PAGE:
Disturbance-based management of ecosystem services and disservices in partial nitritation-anammox biofilms.

Suarez C, Sedlacek CJ, Gustavsson DJI, Eiler A, Modin O, Hermansson M, Persson F

NPJ Biofilms Microbiomes 8 (1) 47 [2022-06-08; online 2022-06-08]

The resistance and resilience provided by functional redundancy, a common feature of microbial communities, is not always advantageous. An example is nitrite oxidation in partial nitritation-anammox (PNA) reactors designed for nitrogen removal in wastewater treatment, where suppression of nitrite oxidizers like Nitrospira is sought. In these ecosystems, biofilms provide microhabitats with oxygen gradients, allowing the coexistence of aerobic and anaerobic bacteria. We designed a disturbance experiment where PNA biofilms, treating water from a high-rate activated sludge process, were constantly or intermittently exposed to anaerobic sidestream wastewater, which has been proposed to inhibit nitrite oxidizers. With increasing sidestream exposure we observed decreased abundance, alpha-diversity, functional versatility, and hence functional redundancy, among Nitrospira in the PNA biofilms, while the opposite patterns were observed for anammox bacteria within Brocadia. At the same time, species turnover was observed for aerobic ammonia-oxidizing Nitrosomonas populations. The different exposure regimens were associated with metagenomic assembled genomes of Nitrosomonas, Nitrospira, and Brocadia, encoding genes related to N-cycling, substrate usage, and osmotic stress response, possibly explaining the three different patterns by niche differentiation. These findings imply that disturbances can be used to manage the functional redundancy of biofilm microbiomes in a desirable direction, which should be considered when designing operational strategies for wastewater treatment.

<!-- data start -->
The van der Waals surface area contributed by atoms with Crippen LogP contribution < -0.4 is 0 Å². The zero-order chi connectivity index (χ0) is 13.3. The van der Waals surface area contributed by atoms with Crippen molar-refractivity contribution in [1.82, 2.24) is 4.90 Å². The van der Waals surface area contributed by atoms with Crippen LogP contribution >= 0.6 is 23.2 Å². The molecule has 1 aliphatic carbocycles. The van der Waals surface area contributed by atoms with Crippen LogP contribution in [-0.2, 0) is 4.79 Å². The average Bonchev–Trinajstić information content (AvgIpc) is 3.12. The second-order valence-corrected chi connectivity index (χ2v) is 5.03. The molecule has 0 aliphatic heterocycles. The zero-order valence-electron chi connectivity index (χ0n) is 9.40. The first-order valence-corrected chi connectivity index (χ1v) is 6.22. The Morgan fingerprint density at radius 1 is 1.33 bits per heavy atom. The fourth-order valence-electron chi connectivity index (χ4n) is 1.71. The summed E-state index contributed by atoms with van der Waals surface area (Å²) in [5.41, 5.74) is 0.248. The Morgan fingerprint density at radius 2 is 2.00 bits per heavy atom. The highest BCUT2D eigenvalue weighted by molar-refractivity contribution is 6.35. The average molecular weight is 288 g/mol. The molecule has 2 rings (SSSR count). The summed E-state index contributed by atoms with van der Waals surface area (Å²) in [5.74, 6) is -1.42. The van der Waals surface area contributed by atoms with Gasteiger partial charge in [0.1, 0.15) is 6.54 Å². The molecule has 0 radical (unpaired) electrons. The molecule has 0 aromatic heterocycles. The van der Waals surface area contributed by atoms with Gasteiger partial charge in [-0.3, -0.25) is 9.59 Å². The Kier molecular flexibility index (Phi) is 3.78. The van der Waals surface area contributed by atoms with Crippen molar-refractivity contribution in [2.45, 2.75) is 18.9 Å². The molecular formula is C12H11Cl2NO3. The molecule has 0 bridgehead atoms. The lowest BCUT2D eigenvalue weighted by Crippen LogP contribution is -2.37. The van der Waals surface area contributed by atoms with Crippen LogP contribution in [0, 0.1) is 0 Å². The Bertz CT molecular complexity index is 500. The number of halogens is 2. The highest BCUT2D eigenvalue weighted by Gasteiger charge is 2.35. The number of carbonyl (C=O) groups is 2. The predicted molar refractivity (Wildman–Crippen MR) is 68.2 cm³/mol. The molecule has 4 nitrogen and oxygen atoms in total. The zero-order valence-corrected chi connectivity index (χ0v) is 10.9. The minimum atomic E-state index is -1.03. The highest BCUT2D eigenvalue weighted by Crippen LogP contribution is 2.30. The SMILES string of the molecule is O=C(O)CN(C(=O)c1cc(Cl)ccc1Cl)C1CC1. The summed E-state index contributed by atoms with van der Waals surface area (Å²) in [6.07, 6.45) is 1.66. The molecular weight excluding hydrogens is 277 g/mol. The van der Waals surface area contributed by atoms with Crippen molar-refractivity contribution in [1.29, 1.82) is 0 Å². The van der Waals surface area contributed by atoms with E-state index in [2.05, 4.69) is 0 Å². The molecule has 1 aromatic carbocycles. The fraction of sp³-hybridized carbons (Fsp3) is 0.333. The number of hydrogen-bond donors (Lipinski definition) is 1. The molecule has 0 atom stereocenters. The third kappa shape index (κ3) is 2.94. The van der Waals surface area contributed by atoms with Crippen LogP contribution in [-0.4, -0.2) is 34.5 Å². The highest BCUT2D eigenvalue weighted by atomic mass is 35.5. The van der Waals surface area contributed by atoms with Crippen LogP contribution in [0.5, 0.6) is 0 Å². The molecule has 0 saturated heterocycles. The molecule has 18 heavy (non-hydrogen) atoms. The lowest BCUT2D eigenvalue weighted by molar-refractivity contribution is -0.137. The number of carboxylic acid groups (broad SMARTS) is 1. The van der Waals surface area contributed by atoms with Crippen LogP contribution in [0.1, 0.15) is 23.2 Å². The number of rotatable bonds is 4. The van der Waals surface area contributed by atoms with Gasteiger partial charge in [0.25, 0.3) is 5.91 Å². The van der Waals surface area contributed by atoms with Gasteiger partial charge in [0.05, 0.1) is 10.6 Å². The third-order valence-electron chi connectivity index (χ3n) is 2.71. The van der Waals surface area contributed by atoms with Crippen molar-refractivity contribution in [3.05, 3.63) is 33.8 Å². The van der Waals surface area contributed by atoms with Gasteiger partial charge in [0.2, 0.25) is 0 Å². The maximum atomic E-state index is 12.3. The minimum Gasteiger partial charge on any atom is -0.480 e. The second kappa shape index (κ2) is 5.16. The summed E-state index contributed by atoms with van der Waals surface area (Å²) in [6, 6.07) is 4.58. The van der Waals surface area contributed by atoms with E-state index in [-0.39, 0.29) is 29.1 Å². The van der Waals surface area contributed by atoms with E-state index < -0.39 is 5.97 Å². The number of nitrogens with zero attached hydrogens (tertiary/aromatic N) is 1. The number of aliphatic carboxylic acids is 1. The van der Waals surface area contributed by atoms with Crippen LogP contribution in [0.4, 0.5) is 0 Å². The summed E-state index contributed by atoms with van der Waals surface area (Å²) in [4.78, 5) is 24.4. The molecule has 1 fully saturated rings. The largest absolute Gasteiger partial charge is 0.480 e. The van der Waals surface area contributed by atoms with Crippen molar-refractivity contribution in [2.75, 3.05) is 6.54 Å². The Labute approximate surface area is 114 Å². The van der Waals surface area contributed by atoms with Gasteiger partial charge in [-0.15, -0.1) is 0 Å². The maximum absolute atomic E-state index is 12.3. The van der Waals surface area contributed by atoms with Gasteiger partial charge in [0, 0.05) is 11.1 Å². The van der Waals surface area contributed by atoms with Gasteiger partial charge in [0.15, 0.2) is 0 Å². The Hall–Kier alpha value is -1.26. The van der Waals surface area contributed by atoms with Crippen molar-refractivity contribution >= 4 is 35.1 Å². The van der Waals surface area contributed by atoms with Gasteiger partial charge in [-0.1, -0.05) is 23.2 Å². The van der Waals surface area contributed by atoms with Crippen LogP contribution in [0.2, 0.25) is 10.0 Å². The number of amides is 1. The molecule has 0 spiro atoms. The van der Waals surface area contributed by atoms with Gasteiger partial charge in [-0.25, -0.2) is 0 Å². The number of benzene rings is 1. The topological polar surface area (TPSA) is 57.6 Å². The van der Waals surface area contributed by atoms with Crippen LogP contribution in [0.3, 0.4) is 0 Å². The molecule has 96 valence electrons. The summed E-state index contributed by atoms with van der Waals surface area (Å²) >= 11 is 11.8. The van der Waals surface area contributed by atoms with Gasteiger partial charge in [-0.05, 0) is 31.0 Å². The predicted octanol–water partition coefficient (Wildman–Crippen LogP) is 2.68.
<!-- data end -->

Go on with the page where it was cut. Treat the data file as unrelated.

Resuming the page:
Bioinformatics Compute and Storage [Service]

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National Genomics Infrastructure [Service]

PubMed 35676296

DOI 10.1038/s41522-022-00308-w

Crossref 10.1038/s41522-022-00308-w

pii: 10.1038/s41522-022-00308-w
pmc: PMC9178042


Publications 7.2.7